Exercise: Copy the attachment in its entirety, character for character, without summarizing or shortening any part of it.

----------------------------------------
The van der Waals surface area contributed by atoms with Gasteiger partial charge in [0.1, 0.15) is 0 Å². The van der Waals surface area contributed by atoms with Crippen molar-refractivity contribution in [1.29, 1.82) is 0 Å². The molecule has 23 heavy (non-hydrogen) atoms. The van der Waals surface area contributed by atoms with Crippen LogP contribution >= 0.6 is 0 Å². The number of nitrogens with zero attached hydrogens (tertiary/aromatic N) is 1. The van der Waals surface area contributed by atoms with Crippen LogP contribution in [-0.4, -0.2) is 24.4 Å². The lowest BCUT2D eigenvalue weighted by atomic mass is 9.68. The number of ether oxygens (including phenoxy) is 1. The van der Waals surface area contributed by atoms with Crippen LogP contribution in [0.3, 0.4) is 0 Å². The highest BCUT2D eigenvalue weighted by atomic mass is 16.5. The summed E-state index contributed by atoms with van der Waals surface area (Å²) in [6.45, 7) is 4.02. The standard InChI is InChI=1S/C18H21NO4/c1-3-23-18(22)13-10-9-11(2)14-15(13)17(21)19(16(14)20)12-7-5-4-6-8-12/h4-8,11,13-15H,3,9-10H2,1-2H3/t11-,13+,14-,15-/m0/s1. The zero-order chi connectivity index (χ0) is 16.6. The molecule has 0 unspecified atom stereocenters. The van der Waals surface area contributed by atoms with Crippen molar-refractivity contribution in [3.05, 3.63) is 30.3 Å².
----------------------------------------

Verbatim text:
The van der Waals surface area contributed by atoms with Gasteiger partial charge in [0.1, 0.15) is 0 Å². The van der Waals surface area contributed by atoms with Crippen molar-refractivity contribution in [1.29, 1.82) is 0 Å². The molecule has 23 heavy (non-hydrogen) atoms. The van der Waals surface area contributed by atoms with Crippen LogP contribution >= 0.6 is 0 Å². The number of nitrogens with zero attached hydrogens (tertiary/aromatic N) is 1. The van der Waals surface area contributed by atoms with Crippen LogP contribution in [-0.4, -0.2) is 24.4 Å². The lowest BCUT2D eigenvalue weighted by atomic mass is 9.68. The number of ether oxygens (including phenoxy) is 1. The van der Waals surface area contributed by atoms with Crippen LogP contribution in [0.3, 0.4) is 0 Å². The highest BCUT2D eigenvalue weighted by atomic mass is 16.5. The summed E-state index contributed by atoms with van der Waals surface area (Å²) in [6.45, 7) is 4.02. The standard InChI is InChI=1S/C18H21NO4/c1-3-23-18(22)13-10-9-11(2)14-15(13)17(21)19(16(14)20)12-7-5-4-6-8-12/h4-8,11,13-15H,3,9-10H2,1-2H3/t11-,13+,14-,15-/m0/s1. The zero-order chi connectivity index (χ0) is 16.6. The molecule has 0 unspecified atom stereocenters. The van der Waals surface area contributed by atoms with Crippen molar-refractivity contribution in [3.05, 3.63) is 30.3 Å².